OEMC Encourages Preparedness for Spring and Summer Extreme Weather Safety
Know the possible threats, precautions and safeguards to enjoy the seasons
As we move into the spring and summer seasons, the Chicago Office of Emergency Management and Communications (OEMC) is reminding residents to be cognizant of possible thunderstorms, flooding, excessive heat and other extreme weather conditions that come with the season and take steps to prepare in order to stay safe.
“Last year alone, we experienced historic flooding due to high lake levels, the wettest May on record, an EF-1 tornado and the warmest summer since 1871. All amid a pandemic and civil unrest. Emergency situations and extreme weather are not mutually exclusive,” said Rich Guidice, Executive Director of OEMC. “Tornados and other disrupting events can happen in Chicago and we all should have plans and know what to do to lessen the impact.”
OEMC monitors weather conditions and other hazards daily 24/7 throughout the year and alerts the public for any threatening situations, as well as prepares for any mitigation of related issues.
Hazards can be thunderstorms producing tornadoes, strong winds, large hail or lightning.
Being near bodies of water such as the lakefront paths or Riverwalk can pose threats of flooding and being swept into currents, especially with already high lake levels.
According to the National Weather Service, lightning kills an average of 30 people every year.
More than half of all flood fatalities are vehicle related.
Heat and humidity take a toll on the body, as Chicago has experienced in the 1995 heat wave.
There are an estimated 100 rip-current fatalities a year in the U.S., with most fatalities from inland areas.
Simple steps to know your risk and take action are important before or during an emergency situation or when weather impacts happen.
Thunderstorms: If outside during a thunderstorm, go inside a sturdy building. Taking shelter under a tree can be deadly – the tree may fall on you or you may be at greater risk of getting struck by lightning.
Flooding: Avoid flood waters; Do NOT drive through flooded roadways or viaducts as water may be deeper than it appears and can hide hazards such as sharp objects.
Lightning: When you hear thunder, immediately move to indoor shelter; it is not safe outdoors during lightning. Stay off corded phones, computers and other electrical equipment that put you in direct contact with electricity; Stay away from windows when indoors during lightning.
Tornado: Seek shelter indoors to inner space; Being in a vehicle during a tornado is not safe; if unable to get to shelter, either get down in your car and cover your head, or abandon your car and seek shelter in a low lying area such as a ditch or ravine.
Heat: Never leave a child, disabled person or pet locked in a car unattended – look before you lock.
Rip Currents: Learn how to escape a rip current: Relax, swim to shore but don’t swim against current; If you can’t escape, float or tread water.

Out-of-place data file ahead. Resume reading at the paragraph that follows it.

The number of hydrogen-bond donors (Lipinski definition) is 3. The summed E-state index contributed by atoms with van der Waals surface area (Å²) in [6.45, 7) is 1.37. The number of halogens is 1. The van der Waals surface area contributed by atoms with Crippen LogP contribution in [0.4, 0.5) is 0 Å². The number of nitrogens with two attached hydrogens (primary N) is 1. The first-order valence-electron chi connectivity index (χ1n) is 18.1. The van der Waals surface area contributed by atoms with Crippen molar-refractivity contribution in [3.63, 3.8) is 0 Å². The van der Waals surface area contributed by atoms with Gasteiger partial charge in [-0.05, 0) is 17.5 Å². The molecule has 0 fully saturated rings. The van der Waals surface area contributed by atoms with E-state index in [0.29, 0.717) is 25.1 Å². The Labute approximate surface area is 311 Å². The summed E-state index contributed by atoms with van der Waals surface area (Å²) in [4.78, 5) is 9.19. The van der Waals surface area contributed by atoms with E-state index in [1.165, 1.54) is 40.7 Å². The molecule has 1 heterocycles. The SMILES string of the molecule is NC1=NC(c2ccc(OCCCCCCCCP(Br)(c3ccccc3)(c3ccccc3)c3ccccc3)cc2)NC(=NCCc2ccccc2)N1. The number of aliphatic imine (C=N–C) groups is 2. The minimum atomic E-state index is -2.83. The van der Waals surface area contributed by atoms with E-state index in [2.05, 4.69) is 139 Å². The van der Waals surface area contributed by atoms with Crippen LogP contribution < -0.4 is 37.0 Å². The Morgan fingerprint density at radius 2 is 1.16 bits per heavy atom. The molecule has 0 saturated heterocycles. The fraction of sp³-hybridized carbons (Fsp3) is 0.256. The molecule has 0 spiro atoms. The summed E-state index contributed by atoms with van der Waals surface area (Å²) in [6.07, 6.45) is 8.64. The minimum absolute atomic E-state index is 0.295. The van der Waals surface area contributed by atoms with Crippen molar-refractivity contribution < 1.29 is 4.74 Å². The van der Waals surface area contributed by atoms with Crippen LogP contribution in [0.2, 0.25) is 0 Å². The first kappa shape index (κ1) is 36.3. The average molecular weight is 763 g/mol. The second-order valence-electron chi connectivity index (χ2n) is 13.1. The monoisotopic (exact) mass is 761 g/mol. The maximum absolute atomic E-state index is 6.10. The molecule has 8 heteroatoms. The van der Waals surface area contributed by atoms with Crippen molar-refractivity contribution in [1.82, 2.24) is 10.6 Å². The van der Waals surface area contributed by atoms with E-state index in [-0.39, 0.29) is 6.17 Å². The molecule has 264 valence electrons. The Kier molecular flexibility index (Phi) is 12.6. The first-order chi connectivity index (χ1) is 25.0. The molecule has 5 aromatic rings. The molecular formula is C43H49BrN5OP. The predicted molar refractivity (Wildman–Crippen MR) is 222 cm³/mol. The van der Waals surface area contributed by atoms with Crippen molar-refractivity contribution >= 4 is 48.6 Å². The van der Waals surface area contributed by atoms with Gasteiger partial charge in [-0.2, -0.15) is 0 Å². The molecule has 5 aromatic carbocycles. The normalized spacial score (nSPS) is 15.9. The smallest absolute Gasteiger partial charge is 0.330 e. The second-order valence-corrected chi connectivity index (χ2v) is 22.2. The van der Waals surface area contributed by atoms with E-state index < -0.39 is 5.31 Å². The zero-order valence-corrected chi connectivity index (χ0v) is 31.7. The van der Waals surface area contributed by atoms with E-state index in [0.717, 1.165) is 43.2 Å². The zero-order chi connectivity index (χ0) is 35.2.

Lakefront Paths: Heed the warnings and obey signage or officials on path closures; Do NOT navigate around barricades or closures – they are there for your safety to avoid risks of falls or being swept into the water, requiring rescue.
Boaters: Boaters should be mindful of break wall locations at all times; When water levels rise high enough to cover the walls, boaters may be at risk of serious injury and vessel damage.
Pole Markers: Be aware of your location along the lakefront should an emergency arise. Signs are posted on light poles in locations along the Chicago Lakefront, Grant Park streets and south Lake Shore Drive where addresses may not be available.
Keep informed and have communication plans in place before an emergency. Know what actions to take when warnings are issued:
Severe Thunderstorm Watch: Severe Thunderstorms possible in and near the area.
Severe Thunderstorm Warning: Severe Thunderstorms are occurring or imminent in the warning area.
Tornado Watch: Severe thunderstorms and tornadoes are possible in the area.
Tornado Warning: Tornado is imminent. Seek shelter immediately.
Flash Flood Warning: A flash flood is imminent. A flash flood is a sudden violent flood that can take from minutes to hours to develop.
Heat Advisory: Heat index is expected to reach 105 to 109 degrees or issued for lower criteria if it is early in the season or during a multi-day heat wave.
OEMC issues several alerts and notifications to keep residents up to date on weather conditions and emergencies:
Notify Chicago: Sign up for emergency alerts at www.NotifyChicago.org
CHILAKE: For lakefront notices, TEXT “CHILAKE” to 7-8-0-1-5
COVID: Get COVID-19 updates by TEXTING “COVID19” to 6-7-2-8-3
CHIBIZ: For alerts affecting businesses, TEXT “CHIBIZ” to 6-7-2-8-3
For additional information on emergency preparedness information, visit the OEMC website at Chicago.gov/OEMC. Follow the Office of Emergency Management and Communications on Facebook, Twitter (@ChicagoOEMC) and Instagram